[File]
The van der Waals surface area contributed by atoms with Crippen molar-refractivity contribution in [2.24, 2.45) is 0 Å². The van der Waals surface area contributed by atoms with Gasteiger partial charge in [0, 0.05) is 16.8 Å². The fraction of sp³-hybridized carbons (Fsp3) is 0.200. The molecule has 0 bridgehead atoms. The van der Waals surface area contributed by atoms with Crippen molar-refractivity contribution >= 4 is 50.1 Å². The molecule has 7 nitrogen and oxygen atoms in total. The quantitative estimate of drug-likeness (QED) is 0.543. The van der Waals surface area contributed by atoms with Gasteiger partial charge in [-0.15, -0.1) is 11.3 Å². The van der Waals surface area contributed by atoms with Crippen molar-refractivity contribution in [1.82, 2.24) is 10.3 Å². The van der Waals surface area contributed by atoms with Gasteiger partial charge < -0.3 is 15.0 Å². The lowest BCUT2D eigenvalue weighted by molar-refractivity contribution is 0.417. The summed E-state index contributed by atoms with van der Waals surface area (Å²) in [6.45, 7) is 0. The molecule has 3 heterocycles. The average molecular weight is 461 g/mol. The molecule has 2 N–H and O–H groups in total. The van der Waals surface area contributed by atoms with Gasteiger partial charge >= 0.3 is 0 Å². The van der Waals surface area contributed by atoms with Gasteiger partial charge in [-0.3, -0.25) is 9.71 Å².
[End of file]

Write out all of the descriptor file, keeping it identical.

The van der Waals surface area contributed by atoms with Crippen molar-refractivity contribution in [2.24, 2.45) is 0 Å². The van der Waals surface area contributed by atoms with Gasteiger partial charge in [0, 0.05) is 16.8 Å². The fraction of sp³-hybridized carbons (Fsp3) is 0.200. The molecule has 0 bridgehead atoms. The van der Waals surface area contributed by atoms with Crippen molar-refractivity contribution >= 4 is 50.1 Å². The molecule has 7 nitrogen and oxygen atoms in total. The quantitative estimate of drug-likeness (QED) is 0.543. The van der Waals surface area contributed by atoms with Gasteiger partial charge in [-0.15, -0.1) is 11.3 Å². The van der Waals surface area contributed by atoms with Crippen molar-refractivity contribution in [1.82, 2.24) is 10.3 Å². The van der Waals surface area contributed by atoms with Gasteiger partial charge < -0.3 is 15.0 Å². The lowest BCUT2D eigenvalue weighted by molar-refractivity contribution is 0.417. The summed E-state index contributed by atoms with van der Waals surface area (Å²) in [6.45, 7) is 0. The molecule has 3 heterocycles. The average molecular weight is 461 g/mol. The molecule has 2 N–H and O–H groups in total. The van der Waals surface area contributed by atoms with Gasteiger partial charge >= 0.3 is 0 Å². The van der Waals surface area contributed by atoms with Gasteiger partial charge in [-0.3, -0.25) is 9.71 Å².